You may have heard many times in your life that when people look at a child, they often say things like, "She has her mother's eyes, her grandfather's curly hair and her father's face." On the other hand, you never hear people say things like, "She has her mother's tendency toward diabetes and her grandfather's heart disease." But those things can get passed down from one generation to the next just like eyes or hair. Yes, heart disease can run in your family. Family members share genes, behaviours, lifestyles, and environments that can influence their health and their risk for heart disease.
When members of a family pass trait from one generation to another through genes, that process is called hereditary, It is well known that a healthy lifestyle can reduce the risk of heart disease. But what about those who have inherited genes had known to increase risk? Some medical conditions, such as high cholesterol, high blood pressure, and diabetes, and lifestyle factors, such as an unhealthy diet, lack of exercise, and smoking, can make you more likely to develop heart disease. In addition, having close blood
relatives with heart disease can make you more likely to get heart disease.
If you have a family health history of heart disease, collect information on your relatives with heart disease, including what age they were diagnosed. This is especially important if you have a parent, brother, or sister with heart disease. The more information you can collect will help your doctor be on the lookout for early signs of the same diseases in yourself and in your own children. Share this information with your doctor so you can work together on and you can follow few steps to avoid disease in future. These steps can include eating a healthy diet, being physically active, maintaining a healthy weight, not smoking, limiting your alcohol use, having screening tests done that your doctor recommends, and, in some cases, taking medication.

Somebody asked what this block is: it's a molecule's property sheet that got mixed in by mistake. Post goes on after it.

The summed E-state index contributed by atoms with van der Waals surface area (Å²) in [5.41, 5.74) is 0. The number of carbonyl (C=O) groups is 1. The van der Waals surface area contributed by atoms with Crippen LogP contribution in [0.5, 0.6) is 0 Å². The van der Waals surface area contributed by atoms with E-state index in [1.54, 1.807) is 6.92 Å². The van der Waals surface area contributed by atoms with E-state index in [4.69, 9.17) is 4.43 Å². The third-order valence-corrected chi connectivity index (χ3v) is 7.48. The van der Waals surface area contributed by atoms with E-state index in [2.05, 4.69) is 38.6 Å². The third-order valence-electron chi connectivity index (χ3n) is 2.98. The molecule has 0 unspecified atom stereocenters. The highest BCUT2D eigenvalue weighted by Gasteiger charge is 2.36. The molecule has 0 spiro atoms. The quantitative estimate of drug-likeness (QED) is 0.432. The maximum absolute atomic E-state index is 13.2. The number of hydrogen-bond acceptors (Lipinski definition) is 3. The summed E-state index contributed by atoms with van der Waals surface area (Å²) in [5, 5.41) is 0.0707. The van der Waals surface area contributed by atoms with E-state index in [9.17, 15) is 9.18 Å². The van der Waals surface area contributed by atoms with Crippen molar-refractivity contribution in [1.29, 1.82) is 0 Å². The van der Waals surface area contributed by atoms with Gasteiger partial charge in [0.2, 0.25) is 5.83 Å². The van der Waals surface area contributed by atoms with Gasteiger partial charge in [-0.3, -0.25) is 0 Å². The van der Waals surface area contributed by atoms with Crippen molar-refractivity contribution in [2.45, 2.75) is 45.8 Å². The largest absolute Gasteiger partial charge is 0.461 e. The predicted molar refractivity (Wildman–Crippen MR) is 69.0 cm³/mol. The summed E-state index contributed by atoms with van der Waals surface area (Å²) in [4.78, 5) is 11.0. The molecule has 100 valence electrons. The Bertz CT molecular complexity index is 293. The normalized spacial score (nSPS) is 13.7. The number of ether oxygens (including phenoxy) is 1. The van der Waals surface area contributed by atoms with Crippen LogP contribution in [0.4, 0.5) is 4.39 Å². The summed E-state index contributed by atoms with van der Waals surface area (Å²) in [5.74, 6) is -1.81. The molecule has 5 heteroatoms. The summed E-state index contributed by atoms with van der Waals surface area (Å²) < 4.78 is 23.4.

You and your doctor can begin taking steps to prevent and manage the same ailments that might have shortened the lives of previous generations in your family. Genomics and family health history play a role in high blood pressure, heart disease, and other related conditions. These diseases are partly the result of how your genes interact with your behaviours, such as your diet and physical activity, and your environment. It is true that our genes are with us for life and the basic gene set is defined at conception. So can the effects of those genes on cardiovascular risk be modified by lifestyle? The study showed that adopting at least three out of four healthy lifestyle characteristics i.e. non-obese, physical exercise, not smoking, 'healthy diet; is associated with risk reduction of about 50 percent. Forget your genetic constitution; remember yourfuture is in your hand, you can challenge your future by adopting healthy lifestyle!
Be positive, nothing is impossible.